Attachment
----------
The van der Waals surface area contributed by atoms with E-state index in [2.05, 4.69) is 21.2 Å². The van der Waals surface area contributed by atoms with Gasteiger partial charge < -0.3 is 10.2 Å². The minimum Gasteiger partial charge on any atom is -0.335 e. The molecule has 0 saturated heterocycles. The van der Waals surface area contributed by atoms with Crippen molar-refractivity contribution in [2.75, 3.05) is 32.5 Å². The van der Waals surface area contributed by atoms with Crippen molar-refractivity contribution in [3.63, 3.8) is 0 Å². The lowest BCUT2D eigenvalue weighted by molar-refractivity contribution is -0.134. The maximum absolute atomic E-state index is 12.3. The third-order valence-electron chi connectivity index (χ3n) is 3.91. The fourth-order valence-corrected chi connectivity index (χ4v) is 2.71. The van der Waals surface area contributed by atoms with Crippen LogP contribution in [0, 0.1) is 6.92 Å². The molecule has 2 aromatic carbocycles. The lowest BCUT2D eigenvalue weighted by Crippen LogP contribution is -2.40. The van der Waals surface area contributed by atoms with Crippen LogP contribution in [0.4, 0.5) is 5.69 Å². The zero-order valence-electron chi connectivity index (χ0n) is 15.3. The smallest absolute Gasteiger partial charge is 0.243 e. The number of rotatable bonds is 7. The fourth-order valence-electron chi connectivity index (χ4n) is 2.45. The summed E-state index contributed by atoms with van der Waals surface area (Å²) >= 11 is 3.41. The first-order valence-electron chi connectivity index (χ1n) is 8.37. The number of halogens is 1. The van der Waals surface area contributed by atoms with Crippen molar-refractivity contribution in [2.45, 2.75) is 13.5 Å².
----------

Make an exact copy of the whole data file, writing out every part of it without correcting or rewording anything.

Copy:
The van der Waals surface area contributed by atoms with E-state index in [2.05, 4.69) is 21.2 Å². The van der Waals surface area contributed by atoms with Gasteiger partial charge < -0.3 is 10.2 Å². The minimum Gasteiger partial charge on any atom is -0.335 e. The molecule has 0 saturated heterocycles. The van der Waals surface area contributed by atoms with Crippen molar-refractivity contribution in [2.75, 3.05) is 32.5 Å². The van der Waals surface area contributed by atoms with Crippen molar-refractivity contribution in [3.63, 3.8) is 0 Å². The lowest BCUT2D eigenvalue weighted by molar-refractivity contribution is -0.134. The maximum absolute atomic E-state index is 12.3. The third-order valence-electron chi connectivity index (χ3n) is 3.91. The fourth-order valence-corrected chi connectivity index (χ4v) is 2.71. The van der Waals surface area contributed by atoms with Crippen LogP contribution in [0, 0.1) is 6.92 Å². The molecule has 2 aromatic carbocycles. The lowest BCUT2D eigenvalue weighted by Crippen LogP contribution is -2.40. The van der Waals surface area contributed by atoms with Crippen LogP contribution in [0.4, 0.5) is 5.69 Å². The zero-order valence-electron chi connectivity index (χ0n) is 15.3. The smallest absolute Gasteiger partial charge is 0.243 e. The number of rotatable bonds is 7. The fourth-order valence-electron chi connectivity index (χ4n) is 2.45. The summed E-state index contributed by atoms with van der Waals surface area (Å²) >= 11 is 3.41. The first-order valence-electron chi connectivity index (χ1n) is 8.37. The number of halogens is 1. The van der Waals surface area contributed by atoms with Crippen molar-refractivity contribution in [2.45, 2.75) is 13.5 Å².